Chapter

Introduction and Preview

Joseph V. Femia

in Against the Masses

Published in print August 2001 | ISBN: 9780198280637
Published online November 2003 | e-ISBN: 9780191599231 | DOI: http://dx.doi.org/10.1093/0198280637.003.0001
 Introduction and Preview

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After discussing the various definitions of democracy, the chapter laments the paucity and inadequacy of the literature on anti‐democratic thought. Hirschman's three categories of ‘reactionary’ thought—perversity, futility, and jeopardy—are then introduced and defended. The perversity thesis holds that progressive reformers will achieve the opposite of what they intended; the futility thesis claims that they will achieve nothing at all (owing to the refractory nature of reality); and the jeopardy thesis expresses the fear that any success they might have would be at the expense of cherished values. The chapter maintains that all anti‐democratic thought can be fitted into these categories, and that anti‐democratic arguments rely, in the main, on the idea of unanticipated consequences.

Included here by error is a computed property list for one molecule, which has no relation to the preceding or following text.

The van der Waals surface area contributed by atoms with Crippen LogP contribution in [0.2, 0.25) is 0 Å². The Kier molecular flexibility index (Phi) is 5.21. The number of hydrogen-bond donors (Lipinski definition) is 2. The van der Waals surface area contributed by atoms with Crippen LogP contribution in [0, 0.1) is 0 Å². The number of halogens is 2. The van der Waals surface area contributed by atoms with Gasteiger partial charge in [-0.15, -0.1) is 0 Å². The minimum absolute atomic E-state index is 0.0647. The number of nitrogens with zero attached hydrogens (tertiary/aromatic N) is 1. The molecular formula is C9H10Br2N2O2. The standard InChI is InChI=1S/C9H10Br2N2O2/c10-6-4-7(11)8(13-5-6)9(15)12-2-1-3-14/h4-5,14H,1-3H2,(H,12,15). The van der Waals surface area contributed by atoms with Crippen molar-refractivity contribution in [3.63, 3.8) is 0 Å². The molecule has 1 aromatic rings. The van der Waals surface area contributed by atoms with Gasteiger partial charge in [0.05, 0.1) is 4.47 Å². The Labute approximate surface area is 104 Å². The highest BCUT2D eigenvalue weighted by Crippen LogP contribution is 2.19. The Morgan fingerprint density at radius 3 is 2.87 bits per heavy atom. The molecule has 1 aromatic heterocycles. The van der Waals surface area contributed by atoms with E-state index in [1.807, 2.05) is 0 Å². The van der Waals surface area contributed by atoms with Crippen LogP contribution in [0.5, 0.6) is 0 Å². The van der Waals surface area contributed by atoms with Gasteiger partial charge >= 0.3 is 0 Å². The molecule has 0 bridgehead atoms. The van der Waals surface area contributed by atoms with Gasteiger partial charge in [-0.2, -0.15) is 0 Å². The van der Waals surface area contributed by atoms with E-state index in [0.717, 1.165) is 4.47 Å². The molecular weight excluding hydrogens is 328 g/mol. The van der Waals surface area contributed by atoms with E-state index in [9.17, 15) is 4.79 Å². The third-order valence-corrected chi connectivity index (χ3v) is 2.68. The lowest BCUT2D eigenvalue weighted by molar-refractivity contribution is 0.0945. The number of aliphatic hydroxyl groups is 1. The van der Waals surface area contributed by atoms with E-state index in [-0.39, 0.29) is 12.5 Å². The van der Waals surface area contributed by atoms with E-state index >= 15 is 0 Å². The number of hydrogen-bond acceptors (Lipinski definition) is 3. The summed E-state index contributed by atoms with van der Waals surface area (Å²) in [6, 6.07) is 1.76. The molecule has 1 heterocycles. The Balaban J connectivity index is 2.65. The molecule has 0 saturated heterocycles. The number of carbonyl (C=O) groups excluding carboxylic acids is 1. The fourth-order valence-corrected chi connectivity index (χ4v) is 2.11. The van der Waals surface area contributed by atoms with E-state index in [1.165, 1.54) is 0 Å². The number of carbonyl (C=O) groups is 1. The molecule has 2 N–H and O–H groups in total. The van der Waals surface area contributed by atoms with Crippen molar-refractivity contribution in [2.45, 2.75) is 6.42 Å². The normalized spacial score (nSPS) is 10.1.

Keywords: anti‐democratic thought; democracy; futility thesis; Hirschman; jeopardy thesis; perversity thesis; reactionary thought; unanticipated consequences

Chapter.  7147 words. 

Subjects: Political Theory

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